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How to Repair Bellows
By Gaines I. "Ike" Milligan
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Gaines I. Milligan
Ike's Accordion Hospital
10803 Keller Street
Silver Spring MD 20902
Why It's Important to Have Airtight Bellows
Once you have played an airtight accordion you will
forever afterward understand the facts that: 1. It's much easier on the
arm. 2. The reeds respond much better to instant changes in pressure.
Never put your
fingers on the steel reeds, or blow your breath on them, when you open
up an accordion, or attempt accordion tuning without a lot of knowledge.
I will gladly answer any questions you may have about repair and care of
accordions . If you want to try accordion repair on your own, I suggest
trying it on a junk accordion from a flea market which can often be had
for around $50. When buying a used accordion, be very conservative, as
people often try to sell accordions for a lot more than they are worth.Accordions
have thousands of moving parts and hundreds of reeds, and seldom has any
repair or maintenance been performed, because America has very few qualified
accordion repair persons, and many people who "repair" accordions are not
qualified, and often do more harm than good. More about this subject on
Over the years I have
tried many different methods of repairing bellows. I have read the late
Mr. John Reuter's
repair book Accordion
Repairs Made Easy
(and others) and have found the methods he describes
therein somewhat dated and inadequate. I play for money and have to depend
on my bellows, moreover I am using old squeezeboxes (because they interest
me) which I have tuned and restored, and old bellows are seldom able to
stand up to the stress due to age of the materials. Accordion bellows are
made of layers of cloth and cardboard with leather and metal added. These
materials dry out deteriorate, and shrink. After 20 years the average set
of accordion bellows will begin to leak if the accordion is played a lot.
I have developed a method which gives me a reliable way to permanently
stop most air leaks.
Finding small leaks.
A. From the outside:
in a chair with the accordion supported on your knees. Locate the air button
and hold it down and stretch the bellows open. Most leaks will be near
the corners. Hold your face near the corners and squeeze the bellows with
all valves closed. The inside of the mouth is most sensitive for feeling
air leaks. If the leak is from the leather "diamond" on the corners the
air can bounce off the corner facing it and deceive as to the exact place
The air from a pinhole in the leather diamond can bounce off the other
side of the fold and seem to be there instead. Also bear in mind that the
leather in the corner that leaks is likely to billow out or move slightly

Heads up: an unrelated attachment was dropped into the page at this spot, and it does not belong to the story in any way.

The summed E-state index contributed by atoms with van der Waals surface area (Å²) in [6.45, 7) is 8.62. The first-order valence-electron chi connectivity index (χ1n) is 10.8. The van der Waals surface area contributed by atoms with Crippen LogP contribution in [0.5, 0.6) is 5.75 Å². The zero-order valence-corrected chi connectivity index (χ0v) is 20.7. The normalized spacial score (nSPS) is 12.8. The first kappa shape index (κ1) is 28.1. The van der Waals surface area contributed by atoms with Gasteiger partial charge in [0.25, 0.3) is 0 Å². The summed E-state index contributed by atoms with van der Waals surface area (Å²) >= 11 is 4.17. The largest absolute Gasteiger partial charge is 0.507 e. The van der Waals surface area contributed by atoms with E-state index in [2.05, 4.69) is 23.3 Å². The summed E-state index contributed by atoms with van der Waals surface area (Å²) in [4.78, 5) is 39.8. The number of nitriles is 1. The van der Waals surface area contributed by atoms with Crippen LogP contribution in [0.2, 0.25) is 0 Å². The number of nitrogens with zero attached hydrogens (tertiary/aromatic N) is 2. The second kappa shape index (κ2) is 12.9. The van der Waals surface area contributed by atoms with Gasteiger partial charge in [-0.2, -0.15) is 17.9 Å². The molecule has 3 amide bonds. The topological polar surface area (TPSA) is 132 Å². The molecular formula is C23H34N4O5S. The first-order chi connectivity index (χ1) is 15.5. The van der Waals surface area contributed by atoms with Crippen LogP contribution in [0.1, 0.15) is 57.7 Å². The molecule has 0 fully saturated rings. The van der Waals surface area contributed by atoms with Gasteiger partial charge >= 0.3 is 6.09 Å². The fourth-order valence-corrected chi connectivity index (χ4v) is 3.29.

as the bellows pressure changes. This is not because it is thinner there,
but from air currents moving along it like the sail on a boat. If you see
this, there is a leak in that corner. Repeat this procedure on all sides
of the bellows, front back top and bottom. You may also hear a slight hissing
or breathing noise indicating a leak. Sometimes, rarely, the leak will
be from leather coming unglued at the wide angle of the diamond away from
the bellows corner. To see this you have to strip away the cloth or paper
covering (see below). If the cardboard is damaged the bellows will usually
flex or wobble at the break, which could be near the corner or toward the
middle. Cardboard is always repaired from the inside (see below). The metal
corner could be leaking, from improper repair, from looseness due to shrinkage,
or from cracking due to metal fatigue. In the last case the corner has
to be replaced (see below), and serious consideration given to having a
news bellows made, as all the metal corners are due to split, if one does.
If the corner splits or loosens it can cause all the other parts to go
bad from extra stress on the materials. Eventually the metal will split
completely in half.
Note: For best result use exactly
the materials I describe,
B. From the inside:
the squeezebox on a table resting on its four feet on the bass side. Look
all around the bellows where joined to the shell, and find and remove all
(usually 4 to 8) pins and/or screws holding the bellows to the shell.
If you don't find and remove all the pins you could damage the wood
bellows frame when removing the bellows. The pins are simply pulled out
taking care not to bend them. Sometimes a dull knife can be used to pry
out the pins taking care (TC) not to scratch the finish. Especially TC
that ALL the pins/screws holding the bellows are removed before opening
it, so as not to damage the frame if one is overlooked. Sometimes the strap
holders screws will go into the frame, so look to see if they are lined
up in that area and if so remove them and put all screws/pins in a wide